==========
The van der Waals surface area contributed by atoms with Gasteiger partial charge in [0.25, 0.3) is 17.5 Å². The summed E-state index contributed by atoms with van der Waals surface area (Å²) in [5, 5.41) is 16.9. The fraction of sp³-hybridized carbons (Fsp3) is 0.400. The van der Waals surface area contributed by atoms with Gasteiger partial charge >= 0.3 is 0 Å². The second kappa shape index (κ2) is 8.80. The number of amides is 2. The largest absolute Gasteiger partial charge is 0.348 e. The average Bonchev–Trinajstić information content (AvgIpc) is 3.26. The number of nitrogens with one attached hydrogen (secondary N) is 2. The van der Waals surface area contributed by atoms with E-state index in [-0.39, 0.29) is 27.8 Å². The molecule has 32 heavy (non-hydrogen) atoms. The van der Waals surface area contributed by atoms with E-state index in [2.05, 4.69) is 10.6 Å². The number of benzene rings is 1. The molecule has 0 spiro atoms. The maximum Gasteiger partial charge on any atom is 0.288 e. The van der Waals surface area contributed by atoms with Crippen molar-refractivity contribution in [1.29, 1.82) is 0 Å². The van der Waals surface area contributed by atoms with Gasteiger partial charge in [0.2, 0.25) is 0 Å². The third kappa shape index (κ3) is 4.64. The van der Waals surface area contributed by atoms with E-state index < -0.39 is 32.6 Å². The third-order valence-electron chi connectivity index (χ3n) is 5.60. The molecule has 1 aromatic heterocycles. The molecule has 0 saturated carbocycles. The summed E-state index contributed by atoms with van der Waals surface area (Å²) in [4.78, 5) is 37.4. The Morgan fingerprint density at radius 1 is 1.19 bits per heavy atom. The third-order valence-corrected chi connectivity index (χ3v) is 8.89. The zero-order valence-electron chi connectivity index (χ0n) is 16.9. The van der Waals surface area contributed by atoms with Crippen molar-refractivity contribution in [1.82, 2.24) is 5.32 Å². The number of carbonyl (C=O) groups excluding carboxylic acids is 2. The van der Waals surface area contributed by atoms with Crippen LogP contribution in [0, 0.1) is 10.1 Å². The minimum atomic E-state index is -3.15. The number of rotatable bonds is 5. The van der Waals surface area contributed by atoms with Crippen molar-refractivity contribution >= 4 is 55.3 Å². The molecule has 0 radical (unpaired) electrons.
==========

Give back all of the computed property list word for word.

The van der Waals surface area contributed by atoms with Gasteiger partial charge in [0.25, 0.3) is 17.5 Å². The summed E-state index contributed by atoms with van der Waals surface area (Å²) in [5, 5.41) is 16.9. The fraction of sp³-hybridized carbons (Fsp3) is 0.400. The van der Waals surface area contributed by atoms with Gasteiger partial charge >= 0.3 is 0 Å². The second kappa shape index (κ2) is 8.80. The number of amides is 2. The largest absolute Gasteiger partial charge is 0.348 e. The average Bonchev–Trinajstić information content (AvgIpc) is 3.26. The number of nitrogens with one attached hydrogen (secondary N) is 2. The van der Waals surface area contributed by atoms with E-state index in [-0.39, 0.29) is 27.8 Å². The molecule has 32 heavy (non-hydrogen) atoms. The van der Waals surface area contributed by atoms with E-state index in [2.05, 4.69) is 10.6 Å². The number of benzene rings is 1. The molecule has 0 spiro atoms. The maximum Gasteiger partial charge on any atom is 0.288 e. The van der Waals surface area contributed by atoms with Crippen molar-refractivity contribution in [1.29, 1.82) is 0 Å². The van der Waals surface area contributed by atoms with Gasteiger partial charge in [0.2, 0.25) is 0 Å². The third kappa shape index (κ3) is 4.64. The van der Waals surface area contributed by atoms with E-state index < -0.39 is 32.6 Å². The third-order valence-electron chi connectivity index (χ3n) is 5.60. The molecule has 1 aromatic heterocycles. The molecule has 0 saturated carbocycles. The summed E-state index contributed by atoms with van der Waals surface area (Å²) in [4.78, 5) is 37.4. The Morgan fingerprint density at radius 1 is 1.19 bits per heavy atom. The third-order valence-corrected chi connectivity index (χ3v) is 8.89. The zero-order valence-electron chi connectivity index (χ0n) is 16.9. The van der Waals surface area contributed by atoms with Crippen molar-refractivity contribution in [1.82, 2.24) is 5.32 Å². The number of carbonyl (C=O) groups excluding carboxylic acids is 2. The van der Waals surface area contributed by atoms with Crippen LogP contribution in [0, 0.1) is 10.1 Å². The minimum atomic E-state index is -3.15. The number of rotatable bonds is 5. The van der Waals surface area contributed by atoms with Crippen molar-refractivity contribution >= 4 is 55.3 Å². The molecule has 0 radical (unpaired) electrons.